Standout ‘Lie Of Survival’ pushes itself just over the eight-minute mark (hardly a ‘short’ track, yes, but still conservative by Pallbearer standards) with a slow-burn prologue that hangs on a simmering blues riff, before being swallowed up by dark foreboding keys and a morbidly melodic refrain. Campbell, Rowland and Holt strike a balance here between delicate guitar interplay and sorrowful vocal harmonies, which bleed into a desolate outro of isolated guitars and Rowland’s haunting, ephemeral lyrics: “Last burning breath filled with death and desire/Our boundless pride becomes a funeral pyre/The end remains the only god we can’t deny/And still believing the lie of survival.” As if grappling with these existential wanderings, there’s a maelstrom of emotions that surface on the album’s title track: rapid-fire pick accents, glorious solos, lumbering passages reminiscent of Russian Circles, jazz interludes, reverb-soaked vocals and transcendental harmonies. It’s the type of multi-faceted mastery you’d expect from legends like Pink Floyd, and in the youthful hands of Pallbearer, it’s simply spectacular!

However, in long form is where the real magic happens and the 12-minute epic ‘Dancing In Madness’ is no exception. The track broods with soft, minimalistic drumming and a post-rock ambience in its early moments, before spilling into an ethereal chasm that’s punctuated by shouted vocals and Lierly’s bursts of double kick mayhem. Stalling any hope of recovery, the track quickly shifts gears into a full-blown psychedelic mode with dazzling solos and progressive transitions. While closer ‘A Plea for Understanding’ is an absolute behemoth, and one of the Pallbearer’s longest compositions to date.

As the press material accompanying ‘Heartless’ articulates, it’s the track where “the entire group puts forth the full realisation of their vision: More than a doom band.” And in this, they succeed fantastically, with a sparse and gentle epic that builds with careful restraint and bursts of raw emotion, as Campbell pushes his vocal range to its mesmerising, elegiac limit. It’s a stunning performance from the four-piece that’s neatly encapsulated by a single, defining premise: “Here I am again, in that familiar place/Dreams may try to grow in the dark/But no fire can burn without the setting of a spark.


When asked Campbell about the possibility of Pallbearer’s breakthrough into the mainstream rock consciousness in a recent interview, he said: “If we do, it’s going to have to be on our own terms. If through some incredibly bizarre twist of fate, what we’re making propels us into the mainstream, then that’s sweet… I think we make good music, and I hope that people connect with it. Whether or not there’s going to be 12-minute songs on the radio… personally, I’m not holding my breath.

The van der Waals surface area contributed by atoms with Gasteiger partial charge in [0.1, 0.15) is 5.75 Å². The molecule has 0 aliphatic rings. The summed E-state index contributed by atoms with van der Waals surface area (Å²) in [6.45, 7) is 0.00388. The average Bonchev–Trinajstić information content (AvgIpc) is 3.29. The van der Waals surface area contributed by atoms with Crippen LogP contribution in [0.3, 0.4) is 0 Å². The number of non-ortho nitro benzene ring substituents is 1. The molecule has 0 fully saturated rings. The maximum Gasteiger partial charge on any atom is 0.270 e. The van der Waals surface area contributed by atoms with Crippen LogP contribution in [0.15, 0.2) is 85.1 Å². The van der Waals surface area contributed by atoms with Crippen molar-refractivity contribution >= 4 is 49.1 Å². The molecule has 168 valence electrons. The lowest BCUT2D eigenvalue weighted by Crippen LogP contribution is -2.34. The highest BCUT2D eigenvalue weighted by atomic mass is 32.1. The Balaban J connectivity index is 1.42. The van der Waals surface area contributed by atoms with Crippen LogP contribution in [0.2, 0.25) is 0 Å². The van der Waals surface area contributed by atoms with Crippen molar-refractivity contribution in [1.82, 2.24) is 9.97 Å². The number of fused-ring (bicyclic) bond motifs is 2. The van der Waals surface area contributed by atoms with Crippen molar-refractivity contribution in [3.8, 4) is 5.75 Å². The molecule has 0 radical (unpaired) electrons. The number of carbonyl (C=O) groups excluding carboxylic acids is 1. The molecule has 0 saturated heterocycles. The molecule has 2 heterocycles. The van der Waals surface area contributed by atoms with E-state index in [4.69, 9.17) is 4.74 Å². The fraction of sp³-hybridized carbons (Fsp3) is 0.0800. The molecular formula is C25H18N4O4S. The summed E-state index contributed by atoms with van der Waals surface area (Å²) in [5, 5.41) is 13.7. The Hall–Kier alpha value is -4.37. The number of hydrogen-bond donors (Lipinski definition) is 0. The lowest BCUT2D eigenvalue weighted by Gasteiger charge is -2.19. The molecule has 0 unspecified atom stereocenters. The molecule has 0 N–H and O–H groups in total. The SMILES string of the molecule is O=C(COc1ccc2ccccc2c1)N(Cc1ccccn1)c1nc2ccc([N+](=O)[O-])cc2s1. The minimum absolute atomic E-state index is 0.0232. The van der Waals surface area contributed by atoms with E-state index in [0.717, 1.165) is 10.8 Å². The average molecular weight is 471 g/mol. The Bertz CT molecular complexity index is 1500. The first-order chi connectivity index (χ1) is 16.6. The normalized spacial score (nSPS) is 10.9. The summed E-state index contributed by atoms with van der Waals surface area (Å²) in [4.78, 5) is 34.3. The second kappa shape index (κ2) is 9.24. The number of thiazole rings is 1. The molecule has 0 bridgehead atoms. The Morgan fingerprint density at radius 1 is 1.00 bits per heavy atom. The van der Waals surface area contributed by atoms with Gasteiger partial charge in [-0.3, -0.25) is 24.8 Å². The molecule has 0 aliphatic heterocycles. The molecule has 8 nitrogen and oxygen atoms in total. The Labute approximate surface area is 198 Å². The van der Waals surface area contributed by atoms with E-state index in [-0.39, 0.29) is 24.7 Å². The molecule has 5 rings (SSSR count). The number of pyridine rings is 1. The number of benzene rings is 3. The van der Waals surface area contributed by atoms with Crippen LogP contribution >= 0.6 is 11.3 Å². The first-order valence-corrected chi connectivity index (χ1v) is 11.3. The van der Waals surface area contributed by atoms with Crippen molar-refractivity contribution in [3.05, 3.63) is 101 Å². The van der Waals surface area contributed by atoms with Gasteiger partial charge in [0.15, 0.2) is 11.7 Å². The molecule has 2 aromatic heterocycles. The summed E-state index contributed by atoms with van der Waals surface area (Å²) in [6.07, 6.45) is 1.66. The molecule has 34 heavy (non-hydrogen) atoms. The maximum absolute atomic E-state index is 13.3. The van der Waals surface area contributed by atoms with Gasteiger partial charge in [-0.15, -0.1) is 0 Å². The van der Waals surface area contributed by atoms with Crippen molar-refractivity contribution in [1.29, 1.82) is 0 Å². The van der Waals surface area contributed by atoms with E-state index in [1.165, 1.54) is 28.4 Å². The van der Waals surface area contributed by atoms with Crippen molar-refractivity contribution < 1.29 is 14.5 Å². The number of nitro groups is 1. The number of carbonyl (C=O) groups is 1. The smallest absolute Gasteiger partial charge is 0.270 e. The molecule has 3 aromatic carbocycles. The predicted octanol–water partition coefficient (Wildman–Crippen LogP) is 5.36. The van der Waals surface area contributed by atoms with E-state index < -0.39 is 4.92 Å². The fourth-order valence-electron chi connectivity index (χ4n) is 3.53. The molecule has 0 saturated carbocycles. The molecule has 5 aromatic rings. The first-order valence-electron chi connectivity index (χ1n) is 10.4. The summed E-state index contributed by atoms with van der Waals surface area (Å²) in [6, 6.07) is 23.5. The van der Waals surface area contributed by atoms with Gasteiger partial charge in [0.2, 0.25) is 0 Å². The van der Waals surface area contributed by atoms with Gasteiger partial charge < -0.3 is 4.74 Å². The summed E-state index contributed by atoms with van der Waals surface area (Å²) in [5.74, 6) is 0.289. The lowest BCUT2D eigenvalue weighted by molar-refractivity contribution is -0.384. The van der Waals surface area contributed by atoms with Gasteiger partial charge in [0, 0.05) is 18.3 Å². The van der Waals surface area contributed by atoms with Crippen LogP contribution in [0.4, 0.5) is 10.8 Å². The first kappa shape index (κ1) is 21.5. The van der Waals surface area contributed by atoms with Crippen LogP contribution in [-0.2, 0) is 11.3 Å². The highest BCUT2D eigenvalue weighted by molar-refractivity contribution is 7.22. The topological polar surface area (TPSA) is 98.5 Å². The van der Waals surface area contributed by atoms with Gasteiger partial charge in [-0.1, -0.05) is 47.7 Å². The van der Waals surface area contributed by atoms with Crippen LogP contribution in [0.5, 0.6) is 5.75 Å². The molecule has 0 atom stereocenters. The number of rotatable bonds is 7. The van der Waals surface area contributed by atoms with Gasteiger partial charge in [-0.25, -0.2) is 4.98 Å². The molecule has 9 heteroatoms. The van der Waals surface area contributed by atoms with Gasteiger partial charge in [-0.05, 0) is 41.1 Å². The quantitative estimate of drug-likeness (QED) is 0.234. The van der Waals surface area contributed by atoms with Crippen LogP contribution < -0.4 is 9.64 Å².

And it’s this sentiment of digesting ‘Heartless’ on its own merits – free of hype and wishful thinking – which has real value. It’s a record with both the compositional complexity and monolithic heaviness to appeal to long-time supporters of the band, while also embracing a diverse range of progressive and alternative influences, that may open doors to casual hard rock and traditional metal fans. More importantly, there isn’t a shred of redundancy to be found on Pallbearer’s third album: no superfluous instrumentals, zero time wasted, and each note is delivered with absolute care and precision. With only seven tracks constituting a full hour’s worth of sonic exploration, you’d be hard-pressed to find a more invigorating and powerful way to kill 60 minutes this year, than diving headfirst into ‘Heartless’.


  1. I Saw The End
  2. Thorns
  3. Lie Of Survival
  4. Dancing In Madness
  5. Cruel Road
  6. Heartless
  7. A Plea for Understanding

‘Heartless’ is out March 24th through Profound Lore/Nuclear Blast, and you can purchase the record here. To listen to Pallbearer’s fantastic cover of Type O Negative’s ‘Love You To Death’ from last year’s ‘Fear and Fury’ EP, click here.